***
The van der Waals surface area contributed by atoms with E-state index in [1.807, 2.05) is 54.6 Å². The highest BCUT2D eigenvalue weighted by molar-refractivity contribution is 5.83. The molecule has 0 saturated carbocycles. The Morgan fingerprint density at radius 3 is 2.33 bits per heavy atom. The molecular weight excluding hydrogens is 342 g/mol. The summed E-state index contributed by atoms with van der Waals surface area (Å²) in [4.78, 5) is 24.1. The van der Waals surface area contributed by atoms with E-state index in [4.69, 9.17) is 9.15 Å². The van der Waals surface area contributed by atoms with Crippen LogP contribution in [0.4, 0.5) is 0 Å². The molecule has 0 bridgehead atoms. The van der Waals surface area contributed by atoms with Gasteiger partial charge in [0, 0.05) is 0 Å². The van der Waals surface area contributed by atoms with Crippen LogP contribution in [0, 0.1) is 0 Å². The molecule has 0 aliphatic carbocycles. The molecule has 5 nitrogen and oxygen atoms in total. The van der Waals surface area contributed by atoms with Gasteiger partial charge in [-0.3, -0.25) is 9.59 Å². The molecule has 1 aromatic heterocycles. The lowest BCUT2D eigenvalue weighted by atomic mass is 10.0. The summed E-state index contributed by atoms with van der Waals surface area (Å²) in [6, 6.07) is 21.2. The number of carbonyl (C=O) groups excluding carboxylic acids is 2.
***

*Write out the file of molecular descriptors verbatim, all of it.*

The van der Waals surface area contributed by atoms with E-state index in [1.807, 2.05) is 54.6 Å². The highest BCUT2D eigenvalue weighted by molar-refractivity contribution is 5.83. The molecule has 0 saturated carbocycles. The Morgan fingerprint density at radius 3 is 2.33 bits per heavy atom. The molecular weight excluding hydrogens is 342 g/mol. The summed E-state index contributed by atoms with van der Waals surface area (Å²) in [4.78, 5) is 24.1. The van der Waals surface area contributed by atoms with E-state index in [4.69, 9.17) is 9.15 Å². The van der Waals surface area contributed by atoms with Crippen LogP contribution in [0.4, 0.5) is 0 Å². The molecule has 0 bridgehead atoms. The van der Waals surface area contributed by atoms with Gasteiger partial charge in [0, 0.05) is 0 Å². The van der Waals surface area contributed by atoms with Crippen LogP contribution in [0, 0.1) is 0 Å². The molecule has 0 aliphatic carbocycles. The molecule has 5 nitrogen and oxygen atoms in total. The van der Waals surface area contributed by atoms with Gasteiger partial charge in [-0.3, -0.25) is 9.59 Å². The molecule has 1 aromatic heterocycles. The lowest BCUT2D eigenvalue weighted by atomic mass is 10.0. The summed E-state index contributed by atoms with van der Waals surface area (Å²) in [6, 6.07) is 21.2. The number of carbonyl (C=O) groups excluding carboxylic acids is 2.